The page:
The Frenchman Jean Monnet, one of the founding fathers of today’s Europe, wrote that the process of European unity will “be accomplished in crises.”? The Brexit decision is a catastrophe for all Europeans. It is coming at a high price in political, social and economic terms.

But it is also a crisis that can make Europe significantly stronger – if politicians, especially in Germany, recognize and use

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June 27, 2016
by Marcel Fratzscher
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Making the Eurozone more resilient: What is needed now and what can wait?

This article was first published on VOXEU.org on June 25, 2016. 

Britain voted to leave the EU. This is terrible news for the UK, but it is also bad news for the Eurozone. Brexit opens the door to all sorts of shocks, and dangerous political snowball effects. Now is the time to shore up the Eurozone’s resiliency. The situation is not yet dire, but prompt action is needed. This VoxEU column – which is signed by a wide range of

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September 3, 2015
by Marcel Fratzscher
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Statement on Today’s Decisions of ECB’s Governing Council 09/03/2015

The European Central Bank decision to stay course does not come as a surprise. The weaker projected inflation and growth figures were expected. The ECB is caught in a difficult dilemma: with its projections, the ECB admits that it will miss its price stability objective over the medium term. But it is wise for the ECB to follow a wait-and-see strategy. Global uncertainty has risen and is very high. The biggest concern for the ECB is not China or the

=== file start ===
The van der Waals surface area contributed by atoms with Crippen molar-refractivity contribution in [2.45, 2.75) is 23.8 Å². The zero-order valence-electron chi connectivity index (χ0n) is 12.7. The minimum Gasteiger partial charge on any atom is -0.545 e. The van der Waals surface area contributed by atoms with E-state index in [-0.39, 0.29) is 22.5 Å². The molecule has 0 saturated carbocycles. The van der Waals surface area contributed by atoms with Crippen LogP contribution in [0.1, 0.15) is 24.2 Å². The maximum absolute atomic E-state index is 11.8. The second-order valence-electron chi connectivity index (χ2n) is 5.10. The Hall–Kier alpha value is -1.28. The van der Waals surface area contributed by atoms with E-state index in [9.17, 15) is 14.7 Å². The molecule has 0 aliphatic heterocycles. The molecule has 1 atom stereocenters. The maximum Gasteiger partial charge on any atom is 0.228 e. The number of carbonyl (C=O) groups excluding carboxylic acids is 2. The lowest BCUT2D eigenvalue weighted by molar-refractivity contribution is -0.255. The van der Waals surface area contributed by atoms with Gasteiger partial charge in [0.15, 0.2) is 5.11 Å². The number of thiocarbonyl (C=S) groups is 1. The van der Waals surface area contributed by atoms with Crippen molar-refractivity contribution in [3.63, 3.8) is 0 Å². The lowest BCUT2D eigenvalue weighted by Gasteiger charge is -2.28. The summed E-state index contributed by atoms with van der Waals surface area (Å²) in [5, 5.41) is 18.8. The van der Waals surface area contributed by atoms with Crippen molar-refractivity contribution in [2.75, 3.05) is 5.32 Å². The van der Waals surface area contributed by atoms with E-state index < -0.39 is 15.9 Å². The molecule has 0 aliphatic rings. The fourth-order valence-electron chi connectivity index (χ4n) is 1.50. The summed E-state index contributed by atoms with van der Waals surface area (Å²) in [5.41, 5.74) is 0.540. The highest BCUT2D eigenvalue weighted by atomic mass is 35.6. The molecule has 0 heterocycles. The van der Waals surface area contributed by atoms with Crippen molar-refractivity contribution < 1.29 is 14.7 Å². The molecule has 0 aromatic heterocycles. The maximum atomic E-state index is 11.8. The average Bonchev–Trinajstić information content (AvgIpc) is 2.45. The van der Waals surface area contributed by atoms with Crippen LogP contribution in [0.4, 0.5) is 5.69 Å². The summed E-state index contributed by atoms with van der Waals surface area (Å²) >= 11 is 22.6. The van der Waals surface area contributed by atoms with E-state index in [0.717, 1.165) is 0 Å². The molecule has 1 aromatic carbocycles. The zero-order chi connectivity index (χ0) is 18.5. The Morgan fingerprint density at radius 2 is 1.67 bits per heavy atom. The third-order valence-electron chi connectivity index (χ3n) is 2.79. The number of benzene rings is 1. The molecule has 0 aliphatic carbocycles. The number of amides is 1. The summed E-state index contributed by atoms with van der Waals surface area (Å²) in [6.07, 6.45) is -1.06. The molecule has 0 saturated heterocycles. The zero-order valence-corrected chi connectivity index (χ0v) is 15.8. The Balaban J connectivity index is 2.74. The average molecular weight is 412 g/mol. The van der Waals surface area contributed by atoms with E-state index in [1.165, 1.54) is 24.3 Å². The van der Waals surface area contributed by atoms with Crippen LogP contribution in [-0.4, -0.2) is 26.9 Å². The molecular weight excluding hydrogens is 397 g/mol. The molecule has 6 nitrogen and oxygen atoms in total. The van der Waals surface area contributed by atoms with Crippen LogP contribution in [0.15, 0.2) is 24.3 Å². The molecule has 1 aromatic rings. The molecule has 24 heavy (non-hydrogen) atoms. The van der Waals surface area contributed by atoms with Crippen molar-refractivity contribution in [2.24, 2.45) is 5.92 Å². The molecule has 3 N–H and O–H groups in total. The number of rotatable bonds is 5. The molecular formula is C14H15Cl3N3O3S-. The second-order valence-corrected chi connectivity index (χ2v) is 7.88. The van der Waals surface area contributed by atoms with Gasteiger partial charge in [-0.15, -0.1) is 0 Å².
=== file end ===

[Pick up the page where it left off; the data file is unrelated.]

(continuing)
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May 21, 2015
by Marcel Fratzscher
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Giving Greece a Chance

Opinion piece by members of the Eiffel Group and the Glienicke Group, 20 May 2015

The Greek tragedy must not go on. Europe’s growing frustration with the new Greek government has triggered calls for stopping negotiations and even accepting “Grexit”, Greece’s exit from the euro. We believe that this would be a mistake. Grexit would be a collective political failure. Above all, it would cause a social and economic catastrophe for Greek citizens.